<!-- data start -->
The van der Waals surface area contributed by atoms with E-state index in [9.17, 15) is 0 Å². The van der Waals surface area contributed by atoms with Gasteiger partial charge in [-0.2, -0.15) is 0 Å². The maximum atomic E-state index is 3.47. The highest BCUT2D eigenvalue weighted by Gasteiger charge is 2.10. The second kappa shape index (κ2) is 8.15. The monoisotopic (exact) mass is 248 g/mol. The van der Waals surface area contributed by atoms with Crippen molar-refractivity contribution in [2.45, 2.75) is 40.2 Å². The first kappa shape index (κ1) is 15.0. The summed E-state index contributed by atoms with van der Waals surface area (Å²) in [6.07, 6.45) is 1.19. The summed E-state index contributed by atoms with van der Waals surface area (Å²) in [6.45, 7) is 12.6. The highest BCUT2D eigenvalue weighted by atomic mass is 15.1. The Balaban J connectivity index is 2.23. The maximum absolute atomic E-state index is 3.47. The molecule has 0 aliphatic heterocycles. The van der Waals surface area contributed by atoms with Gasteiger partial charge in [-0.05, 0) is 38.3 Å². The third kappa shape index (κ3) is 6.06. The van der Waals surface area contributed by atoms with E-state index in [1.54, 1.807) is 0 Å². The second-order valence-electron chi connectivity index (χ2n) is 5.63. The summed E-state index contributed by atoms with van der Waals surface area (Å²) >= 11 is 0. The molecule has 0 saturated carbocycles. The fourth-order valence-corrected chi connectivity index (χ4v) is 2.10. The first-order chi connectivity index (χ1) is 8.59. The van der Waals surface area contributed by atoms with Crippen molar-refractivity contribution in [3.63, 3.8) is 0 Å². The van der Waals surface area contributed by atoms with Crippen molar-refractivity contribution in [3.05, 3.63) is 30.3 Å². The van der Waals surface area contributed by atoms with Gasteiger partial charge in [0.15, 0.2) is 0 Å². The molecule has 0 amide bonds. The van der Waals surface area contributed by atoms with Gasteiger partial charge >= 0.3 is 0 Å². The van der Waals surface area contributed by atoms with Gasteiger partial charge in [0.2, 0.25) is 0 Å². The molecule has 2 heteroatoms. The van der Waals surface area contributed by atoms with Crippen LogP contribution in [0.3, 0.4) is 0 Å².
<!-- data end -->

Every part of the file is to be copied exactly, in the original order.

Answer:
The van der Waals surface area contributed by atoms with E-state index in [9.17, 15) is 0 Å². The van der Waals surface area contributed by atoms with Gasteiger partial charge in [-0.2, -0.15) is 0 Å². The maximum atomic E-state index is 3.47. The highest BCUT2D eigenvalue weighted by Gasteiger charge is 2.10. The second kappa shape index (κ2) is 8.15. The monoisotopic (exact) mass is 248 g/mol. The van der Waals surface area contributed by atoms with Crippen molar-refractivity contribution in [2.45, 2.75) is 40.2 Å². The first kappa shape index (κ1) is 15.0. The summed E-state index contributed by atoms with van der Waals surface area (Å²) in [6.07, 6.45) is 1.19. The summed E-state index contributed by atoms with van der Waals surface area (Å²) in [6.45, 7) is 12.6. The highest BCUT2D eigenvalue weighted by atomic mass is 15.1. The Balaban J connectivity index is 2.23. The maximum absolute atomic E-state index is 3.47. The molecule has 0 aliphatic heterocycles. The van der Waals surface area contributed by atoms with Gasteiger partial charge in [-0.05, 0) is 38.3 Å². The third kappa shape index (κ3) is 6.06. The van der Waals surface area contributed by atoms with E-state index in [1.54, 1.807) is 0 Å². The second-order valence-electron chi connectivity index (χ2n) is 5.63. The summed E-state index contributed by atoms with van der Waals surface area (Å²) >= 11 is 0. The molecule has 0 saturated carbocycles. The fourth-order valence-corrected chi connectivity index (χ4v) is 2.10. The first-order chi connectivity index (χ1) is 8.59. The van der Waals surface area contributed by atoms with Crippen molar-refractivity contribution in [3.63, 3.8) is 0 Å². The van der Waals surface area contributed by atoms with Crippen molar-refractivity contribution in [3.05, 3.63) is 30.3 Å². The van der Waals surface area contributed by atoms with Gasteiger partial charge in [0.15, 0.2) is 0 Å². The molecule has 0 amide bonds. The van der Waals surface area contributed by atoms with Gasteiger partial charge >= 0.3 is 0 Å². The van der Waals surface area contributed by atoms with Gasteiger partial charge in [0.2, 0.25) is 0 Å². The molecule has 2 heteroatoms. The van der Waals surface area contributed by atoms with Crippen LogP contribution in [0.3, 0.4) is 0 Å².